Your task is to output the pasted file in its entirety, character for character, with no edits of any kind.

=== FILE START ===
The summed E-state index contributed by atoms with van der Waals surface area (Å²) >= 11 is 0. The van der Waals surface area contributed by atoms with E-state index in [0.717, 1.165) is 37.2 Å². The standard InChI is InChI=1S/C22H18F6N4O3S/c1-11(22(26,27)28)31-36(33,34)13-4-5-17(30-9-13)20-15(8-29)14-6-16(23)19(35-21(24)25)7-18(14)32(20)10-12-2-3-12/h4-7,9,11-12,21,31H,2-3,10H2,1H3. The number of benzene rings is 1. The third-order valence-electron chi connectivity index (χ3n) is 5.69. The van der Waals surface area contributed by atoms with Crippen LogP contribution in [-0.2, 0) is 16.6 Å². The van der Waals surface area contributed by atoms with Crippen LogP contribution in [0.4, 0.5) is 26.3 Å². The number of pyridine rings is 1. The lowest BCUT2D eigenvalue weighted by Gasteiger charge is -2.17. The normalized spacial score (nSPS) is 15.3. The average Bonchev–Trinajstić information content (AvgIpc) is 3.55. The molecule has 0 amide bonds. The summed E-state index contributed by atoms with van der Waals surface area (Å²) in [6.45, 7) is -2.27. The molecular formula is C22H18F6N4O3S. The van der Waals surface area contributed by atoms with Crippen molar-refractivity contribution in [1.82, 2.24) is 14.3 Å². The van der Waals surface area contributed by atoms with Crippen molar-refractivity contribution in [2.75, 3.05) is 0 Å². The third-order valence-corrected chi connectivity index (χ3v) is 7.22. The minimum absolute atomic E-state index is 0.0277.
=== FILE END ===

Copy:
The summed E-state index contributed by atoms with van der Waals surface area (Å²) >= 11 is 0. The van der Waals surface area contributed by atoms with E-state index in [0.717, 1.165) is 37.2 Å². The standard InChI is InChI=1S/C22H18F6N4O3S/c1-11(22(26,27)28)31-36(33,34)13-4-5-17(30-9-13)20-15(8-29)14-6-16(23)19(35-21(24)25)7-18(14)32(20)10-12-2-3-12/h4-7,9,11-12,21,31H,2-3,10H2,1H3. The number of benzene rings is 1. The third-order valence-electron chi connectivity index (χ3n) is 5.69. The van der Waals surface area contributed by atoms with Crippen LogP contribution in [-0.2, 0) is 16.6 Å². The van der Waals surface area contributed by atoms with Crippen LogP contribution in [0.4, 0.5) is 26.3 Å². The number of pyridine rings is 1. The lowest BCUT2D eigenvalue weighted by Gasteiger charge is -2.17. The normalized spacial score (nSPS) is 15.3. The average Bonchev–Trinajstić information content (AvgIpc) is 3.55. The molecule has 0 amide bonds. The summed E-state index contributed by atoms with van der Waals surface area (Å²) in [6.45, 7) is -2.27. The molecular formula is C22H18F6N4O3S. The van der Waals surface area contributed by atoms with Crippen molar-refractivity contribution in [1.82, 2.24) is 14.3 Å². The van der Waals surface area contributed by atoms with Crippen molar-refractivity contribution in [2.75, 3.05) is 0 Å². The third-order valence-corrected chi connectivity index (χ3v) is 7.22. The minimum absolute atomic E-state index is 0.0277.